Let $B_n$ be the subset lattice of $\{1,2, \dots , n \}$, also called the boolean lattice of rank $n$.

A labeling $f: B_n \to \mathbb{N}_{\ge 1}$ is called *acceptable* if $\forall a,b \in B_n$:

- $a < b \Rightarrow \frac{f(b)}{f(a)} \in \mathbb{N}_{\ge 2}$
- $ f(a)f(b) \le f(a \vee b)f(a \wedge b)$

Let $\varphi(f) := \sum_{a \in B_n} (-1)^{|a^{\complement}|}f(a)$ be the Euler totient of $f$.

*Reminder* (see this post and its answers): The divisor lattice of $m$ square-free is boolean of rank the number of prime factors of $m$ and $\varphi(f) = \varphi(m) > 0$. For $[H,G]$ boolean interval of finite groups, the labeling $f(K) = |K|$ is *acceptable* and $\varphi(f) > 0$ by Ore's theorem (for $G$ a Chevalley group and $H$ a Borel subgroup, $[H,G]$ is boolean of rank that of the Dynkin diagram of $G$). We know that at rank $\le 5$, $\varphi(f) > 0$ for any *acceptable* labeling $f$, but there are some at rank $6$ with $\varphi(f) < 0$.

**Question**: Is $\varphi(f)$ nonzero for any *acceptable* labeling $f$?

*Motivation*: A positive answer would give a purely combinatorial generalization of Ore's theorem.

**Edit**: We now request $a < b \Rightarrow \frac{f(b)}{f(a)} \in \mathbb{N}_{\ge 3}$, for two reasons:

- If there is an atom $K$ of $[H,G]$ boolean, such that $|K:H| = 2$, then $\forall T \in [H,K^{\complement}]$, $|T \vee K : T| = 2$, so that the Euler totient for $[H,G]$ equals the one for $[H,K^{\complement}]$.
- If we allow $\frac{f(b)}{f(a)}=2$, then there is a trivial infinite series of counter-examples: take $ m\ge 0$, then the $q$-deformation of the regular labeling (see the definitions in the accepted answer) for $$ r=2, \ s_1=2, \ n_1=2^{m+1}+4, \ s_2=2^{2^{m+1}+4+m}+1, \ n_2=1, \ q=2^m+1 $$
has rank $2^{m+1}+5$, and a zero Euler totient.

This question is related to tricky problems in modular arithmetic. We will give a series of non-trivial examples of *acceptable* labelings and prove that their Euler totient is nonzero:

Let $r,s,q \in \mathbb{N}_{\ge 2}$ with $r \wedge s = 1$. Consider the following labeling $f$ on $B_n$:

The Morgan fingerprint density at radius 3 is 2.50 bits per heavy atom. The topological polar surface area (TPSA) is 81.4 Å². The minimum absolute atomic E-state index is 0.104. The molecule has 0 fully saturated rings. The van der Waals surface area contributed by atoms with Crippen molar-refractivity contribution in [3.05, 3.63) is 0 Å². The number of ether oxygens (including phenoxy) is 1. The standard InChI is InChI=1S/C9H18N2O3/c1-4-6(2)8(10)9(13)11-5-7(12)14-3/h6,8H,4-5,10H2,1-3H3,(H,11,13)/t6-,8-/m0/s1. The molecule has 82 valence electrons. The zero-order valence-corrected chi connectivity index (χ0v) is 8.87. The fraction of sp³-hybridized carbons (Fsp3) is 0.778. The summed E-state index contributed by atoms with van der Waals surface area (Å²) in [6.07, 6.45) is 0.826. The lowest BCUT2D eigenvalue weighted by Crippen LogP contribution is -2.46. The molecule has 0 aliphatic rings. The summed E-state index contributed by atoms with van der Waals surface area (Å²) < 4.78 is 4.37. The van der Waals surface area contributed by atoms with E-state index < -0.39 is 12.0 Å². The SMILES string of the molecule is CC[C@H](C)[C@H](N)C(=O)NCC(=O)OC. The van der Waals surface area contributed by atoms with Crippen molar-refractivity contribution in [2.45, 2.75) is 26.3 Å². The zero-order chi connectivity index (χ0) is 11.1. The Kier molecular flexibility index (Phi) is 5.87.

Take an atom $a$ of $B_n$, and label every maximal chain of $[\hat{0}, a^{\complement}]$ by $$(1, r, \dots, r^{n-1})$$ and every maximal chain of $[a,\hat{1}]$ by $$(s, rs, \dots, r^{n-3}s,r^{n-2}sq,r^{n-1}sq^2) $$

See below this labeling for $n=4$:

The labeling $f$ is obviously *acceptable*.

**Proposition**: The Euler totient $\varphi(f)$ is nonzero.

*Proof*: At rank $n+1$, we have $$\varphi(f) = s[(r-1)^{n}-(r^{n}-nr^{n-1})+(r^{n}q^2-nr^{n-1}q)]-(r-1)^{n}$$ $$= (s-1)(r-1)^{n} + sr^{n-1}(q-1)(r(q+1)-n)$$
So, $$\varphi(f) \equiv (s-1)(r-1)^{n} \mod r^{n-1}.$$ Now, assume that $\varphi(f) =0$, then $s\equiv 1 \mod r^{n-1}$, because $(r-1)\wedge r = 1$. So $s=k r^{n-1} + 1$ with $k \ge 1$. Then $$\varphi(f) = r^{n-1}[k(r-1)^{n} + (k r^{n-1} + 1)(q-1)(r(q+1)-n)]$$
Note that we must have $n < r(q+1)$ and $(r-1)^{n} > r^{n-1}$. It follows that $$3r+1 \le n \le \frac{ln(r-1)}{ln(1+\frac{1}{r-1})})$$ We deduce that $r \ge 24$ and $n \ge 73$, and also $n \le rln(r-1)$.

But $\varphi(f) =0$ implies that $$k(r-1)^{n} + (k r^{n-1} + 1)(q-1)(r(q+1)-n) \equiv (q-1)(r(q+1)-n) \equiv 0 \mod k$$ So there is $k'>0$ such that $(q-1)(r(q+1)-n) = -kk'$. It follows that $$\varphi(f) = r^{n-1}k[(r-1)^{n} - (k r^{n-1} + 1)k'] = 0$$ Then, $(r-1)^{n} = k'(k r^{n-1} + 1)$ and $k' \equiv (-1)^n \mod r$. So, $$(r-1)^{n} = (k''r+(-1)^n)(k r^{n-1} + 1)$$ with $k''\ge 0$. If $k'' \ge 1$, then $(r-1)^{n} \ge (r-1)(r^{n-1} + 1)>(r-1)^n$, contradiction. Then, $k'' = 0$, so $(-1)^n=1$, and $$(r-1)^{n} = k r^{n-1} + 1$$ So, it is necessary to have a solution for the following tricky equation

$$ (r-1)^{n} \equiv 1 \mod r^{n-1}$$

with $r \ge 24$ and $n \ge 3r+1 \ge 73$. By using arguments as in this answer, we deduce that:

- If $r \not \equiv 2 \mod 4$, then $2.2> \frac{2r}{r-2}>(1+\frac{1}{r-1})^n>(1+\frac{1}{r})^r>2.6$, contradiction.
- If $r \equiv 2 \mod 4$, then $m \ge r-2 = 2^mx \ge 2^m$ (with $x$ odd), contradiction.

It follows that $\varphi(f) \neq 0$. $\square$

*Problem*: Can we extend this proof to any *acceptable* labeling $f$?